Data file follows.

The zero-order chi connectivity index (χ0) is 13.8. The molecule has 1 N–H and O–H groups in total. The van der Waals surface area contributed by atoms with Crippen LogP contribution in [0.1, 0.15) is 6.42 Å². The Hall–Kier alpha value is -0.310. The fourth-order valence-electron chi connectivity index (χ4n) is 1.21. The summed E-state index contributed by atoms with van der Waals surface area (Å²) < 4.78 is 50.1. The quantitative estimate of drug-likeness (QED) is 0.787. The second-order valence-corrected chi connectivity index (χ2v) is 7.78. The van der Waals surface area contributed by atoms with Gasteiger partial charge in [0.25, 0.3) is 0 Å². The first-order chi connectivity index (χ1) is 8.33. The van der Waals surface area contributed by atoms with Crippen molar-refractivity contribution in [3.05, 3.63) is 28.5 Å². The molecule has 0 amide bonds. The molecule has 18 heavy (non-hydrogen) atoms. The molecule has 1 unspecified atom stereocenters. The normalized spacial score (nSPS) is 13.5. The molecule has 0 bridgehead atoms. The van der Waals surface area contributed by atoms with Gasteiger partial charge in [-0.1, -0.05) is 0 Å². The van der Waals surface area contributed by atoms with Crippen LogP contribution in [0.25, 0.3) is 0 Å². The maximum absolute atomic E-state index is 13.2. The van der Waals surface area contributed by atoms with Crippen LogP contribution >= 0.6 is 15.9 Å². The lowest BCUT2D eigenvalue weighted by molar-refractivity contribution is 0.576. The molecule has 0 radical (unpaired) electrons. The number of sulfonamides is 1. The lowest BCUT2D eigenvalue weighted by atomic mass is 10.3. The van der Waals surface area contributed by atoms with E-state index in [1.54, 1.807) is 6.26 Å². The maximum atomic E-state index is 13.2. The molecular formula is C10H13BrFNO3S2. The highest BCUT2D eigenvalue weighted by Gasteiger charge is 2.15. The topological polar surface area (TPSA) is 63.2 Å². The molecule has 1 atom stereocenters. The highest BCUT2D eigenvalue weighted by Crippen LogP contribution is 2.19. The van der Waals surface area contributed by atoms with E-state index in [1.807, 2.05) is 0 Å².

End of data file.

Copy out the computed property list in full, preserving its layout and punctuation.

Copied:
The zero-order chi connectivity index (χ0) is 13.8. The molecule has 1 N–H and O–H groups in total. The van der Waals surface area contributed by atoms with Crippen LogP contribution in [0.1, 0.15) is 6.42 Å². The Hall–Kier alpha value is -0.310. The fourth-order valence-electron chi connectivity index (χ4n) is 1.21. The summed E-state index contributed by atoms with van der Waals surface area (Å²) < 4.78 is 50.1. The quantitative estimate of drug-likeness (QED) is 0.787. The second-order valence-corrected chi connectivity index (χ2v) is 7.78. The van der Waals surface area contributed by atoms with Gasteiger partial charge in [0.25, 0.3) is 0 Å². The first-order chi connectivity index (χ1) is 8.33. The van der Waals surface area contributed by atoms with Crippen molar-refractivity contribution in [3.05, 3.63) is 28.5 Å². The molecule has 0 amide bonds. The molecule has 18 heavy (non-hydrogen) atoms. The molecule has 1 unspecified atom stereocenters. The normalized spacial score (nSPS) is 13.5. The molecule has 0 bridgehead atoms. The van der Waals surface area contributed by atoms with Gasteiger partial charge in [-0.1, -0.05) is 0 Å². The van der Waals surface area contributed by atoms with Crippen LogP contribution in [0.25, 0.3) is 0 Å². The maximum absolute atomic E-state index is 13.2. The van der Waals surface area contributed by atoms with Crippen LogP contribution >= 0.6 is 15.9 Å². The lowest BCUT2D eigenvalue weighted by molar-refractivity contribution is 0.576. The molecule has 0 radical (unpaired) electrons. The number of sulfonamides is 1. The lowest BCUT2D eigenvalue weighted by atomic mass is 10.3. The van der Waals surface area contributed by atoms with E-state index in [1.54, 1.807) is 6.26 Å². The maximum atomic E-state index is 13.2. The molecular formula is C10H13BrFNO3S2. The highest BCUT2D eigenvalue weighted by Gasteiger charge is 2.15. The topological polar surface area (TPSA) is 63.2 Å². The molecule has 1 atom stereocenters. The highest BCUT2D eigenvalue weighted by Crippen LogP contribution is 2.19. The van der Waals surface area contributed by atoms with E-state index in [1.807, 2.05) is 0 Å².